Don’t engage with toxicity

Rupy  Totally I mean, social media is designed to reflect the weaknesses. I think where you choose to spend that will dictate the landscape and the virtual environment, but also your physical environment going forward. And so what I like to remind people of is the toxicity that you engage in, whether it’s the president of a particular country, or whether it’s someone you disagree with, because of your idea about what people should be eating fuels, a negative landscape that I think we should be more aware of, and we should take more control. We should be dictating to people what they should be doing. It’s up to them at the end of the day.

I mean, if I went on a rant, let’s say, if I was to go on my social media and I was to rant about the conspiracies about pandemic or anti-vaxers need to get off their high horse or anything like this, I’m sure it would generate so many comments, both positive and negative, so many nights over.

If I’m that person that needs to get more and more followers because, again, that’s been sold to us. Fortunately, I feel like I’ve got a little bit more insight. I’ve been on this platform for so long, I know not to engage in that kind of behavior. It’s not good for anyone and the whole purpose and the whole reason why I started this project is to help people live healthier, happier lives.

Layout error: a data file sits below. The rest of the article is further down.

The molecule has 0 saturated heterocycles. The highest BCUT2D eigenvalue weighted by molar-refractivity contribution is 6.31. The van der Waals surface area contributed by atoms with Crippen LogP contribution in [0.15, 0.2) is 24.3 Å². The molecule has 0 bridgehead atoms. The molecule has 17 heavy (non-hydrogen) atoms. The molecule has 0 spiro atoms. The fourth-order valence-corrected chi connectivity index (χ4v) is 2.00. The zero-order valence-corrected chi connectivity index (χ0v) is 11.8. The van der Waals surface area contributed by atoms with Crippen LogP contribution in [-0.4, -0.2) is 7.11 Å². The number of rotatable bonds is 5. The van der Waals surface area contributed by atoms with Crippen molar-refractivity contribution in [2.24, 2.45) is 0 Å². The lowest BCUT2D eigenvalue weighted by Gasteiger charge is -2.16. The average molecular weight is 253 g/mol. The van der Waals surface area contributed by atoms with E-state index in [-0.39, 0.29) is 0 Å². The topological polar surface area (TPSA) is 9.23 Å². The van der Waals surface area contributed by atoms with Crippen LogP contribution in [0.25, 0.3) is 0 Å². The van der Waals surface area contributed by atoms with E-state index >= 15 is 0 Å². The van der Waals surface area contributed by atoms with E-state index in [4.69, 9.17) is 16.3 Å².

Don’t give power to the unkind

Chloe Brotheridge  Katie Hopkins is not a very nice person to put it mildly. But I suppose she is deliberately being divisive because that’s why she has a job.

Rupy  I don’t particularly like anything she puts out nor do I don’t follow, comment or ‘like’ her. The people who play the game properly, are now in positions of power. And we sit around asking ourselves, how and why that was allowed to happen. Because you engaged in it, and you added fire to that you added fuel to the fire. It’s helpful to go on a social media diet.

Attention is currency

The reason why there are certain people who are on pedestals like the person you mentioned, like presidents of certain countries, etc, is because we’ve spent our currency on them, and that currency is our attention. It’s our comments. Hopefully, we can exercise some restraint, because that’s essentially what is going on. In today’s day and age, we have to wake up and realise that our reality is, you know, it’s a lot more fragile and it’s a lot more moldable with our engagements.

Chloe Brotheridge  I think we do need to be careful where we put our attention.

Rupy  I love that where you put your mind you put your energy,

Chloe Brotheridge  I think it might actually be where the mind goes energy follows where the mind goes energy follows.

Rupy  It reminds me of a Bruce Lee quote, he must have got it from some of those ancient teachings as well. About you know, your energy flows.

External factors can’t change your reality

I was having a conversation with someone the other day. He is a sports psychologist. He’s worked with Premiership footballers and all the rest of it. And he told me, you know, one of the most important things people need to realise is that external factors can’t change your psychology. External factors can’t change your psychology, you change your psychology, you change your mindset. So many ways to do this including diet.